(A short, ok sort of short, preview)
My early beliefs shaped so many decisions:
As a young girl I HATED my name. So much so that I always went by Sunny until I was in Junior High. Why couldn’t I have been named Kim? That was my dream name! So simple and not drawing any attention. That is the way I wanted it!
Poor People Have Poor Ways!
Causes of poverty
Poverty is an exceptionally complicated social phenomenon, and trying to discover its causes is equally complicated. The stereotypic (and simplistic) explanation persists—that the poor cause their own poverty—based on the notion that anything is possible in America. Some theorists have accused the poor of having little concern for the future and preferring to “live for the moment”; others have accused them of engaging in self‐defeating behavior. Still other theorists have characterized the poor as fatalists, resigning themselves to a culture of poverty in which nothing can be done to change their economic outcomes. In this culture of poverty—which passes from generation to generation—the poor feel negative, inferior, passive, hopeless, and powerless.The “blame the poor” perspective is stereotypic and not applicable to all of the underclass. Not only are most poor people able and willing to work hard, they do so when given the chance. The real trouble has to do with such problems as minimum wages and lack of access to the education necessary for obtaining a better‐paying job.
More recently, sociologists have focused on other theories of poverty. One theory of poverty has to do with the flight of the middle class, including employers, from the cities and into the suburbs. This has limited the opportunities for the inner‐city poor to find adequate jobs. According to another theory, the poor would rather receive welfare payments than work in demeaning positions as maids or in fast‐food restaurants. As a result of this view, the welfare system has come under increasing attack in recent years.
Again, no simple explanations for or solutions to the problem of poverty exist. Although varying theories abound, sociologists will continue to pay attention to this issue in the years to come.
Roughly 14% or 40+ million Americans live below the poverty line and depending on if you are Trump (250,000 Americans live in “deep poverty”) or the UN (18.5 million Americans live in “deep poverty”) Growing up I always subscribe to the belief that “poor people have poor ways”. This is certainly a personal belief based on personal experience as well as data compiled by many theorists etc. I’ve read some very offensive versions of this belief: “poor people are the way they are because they are lazy/ don’t care/ don’t know any better”. For me it’s clear that poverty is often a life cycle. You start out poor and it can become like a habit. You start to realise or believe that you aren’t worth an education or a good job. You are often looked down upon in a way that tells you to “stay in your place”. My counselor recently stated it very well. People living in poverty often feel isolated. Poverty puts you in a box! My point to all this is that my family seems to have been plagued by some pretty messed up choices for generations and most of these choices seem to occur most often in poor families. So yes, as television will tell you: drug addiction, domestic violence and child abuse doesn’t discriminate BUT these situations are much more common to families living in poverty!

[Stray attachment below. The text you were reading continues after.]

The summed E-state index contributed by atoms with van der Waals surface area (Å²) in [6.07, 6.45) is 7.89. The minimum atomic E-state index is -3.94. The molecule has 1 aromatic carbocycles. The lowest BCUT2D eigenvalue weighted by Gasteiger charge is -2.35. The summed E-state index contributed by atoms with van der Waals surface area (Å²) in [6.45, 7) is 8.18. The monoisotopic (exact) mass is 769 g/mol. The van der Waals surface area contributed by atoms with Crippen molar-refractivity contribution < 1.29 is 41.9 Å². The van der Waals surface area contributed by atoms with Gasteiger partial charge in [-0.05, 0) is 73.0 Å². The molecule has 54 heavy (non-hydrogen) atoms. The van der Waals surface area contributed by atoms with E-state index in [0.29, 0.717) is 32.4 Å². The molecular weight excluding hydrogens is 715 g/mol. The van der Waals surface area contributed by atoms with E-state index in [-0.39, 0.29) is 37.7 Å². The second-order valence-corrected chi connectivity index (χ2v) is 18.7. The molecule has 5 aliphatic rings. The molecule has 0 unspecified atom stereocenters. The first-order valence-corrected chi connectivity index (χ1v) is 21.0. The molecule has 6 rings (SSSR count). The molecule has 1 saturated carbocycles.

The effects of poverty
The effects of poverty are serious. Children who grow up in poverty suffer more persistent, frequent, and severe health problems than do children who grow up under better financial circumstances.
Many infants born into poverty have a low birth weight, which is associated with many preventable mental and physical disabilities. Not only are these poor infants more likely to be irritable or sickly, they are also more likely to die before their first birthday.
Children raised in poverty tend to miss school more often because of illness. These children also have a much higher rate of accidents than do other children, and they are twice as likely to have impaired vision and hearing, iron deficiency anemia, and higher than normal levels of lead in the blood, which can impair brain
So, my point to all this carrying on is: I will start writing a collection of posts that will all be titled: The Book of Sunshine. My method has changed several times in the last few days and I already had the majority of this post completed as well as the post titled “Prologue” so I’ll officially start the story with:The Book of Sunshine: Chapter 1. I don’t believe I will have titles for each chapter yet nor do I have an exact plan for a timeline but I do have a brief outline from me being a toddler to age 16 which is actually divided up by who my mom was married to at the time.
I’ve been trying to get to a place in my life that brings me peace! I’ve made SO much progress year to year but this year I’ve made the most progress thus far! To have peace I feel that I have to make peace with my past and as it turns out, to make peace with your past you have to process it and as it turns out that includes a much more difficult task: You have to take a long hard look at what makes you who you are AND you have to be “OK” with it OR adjust accordingly. This collection of posts are my biggest and best attempt at processing my past and because that is a work in progress so are my methods of processing!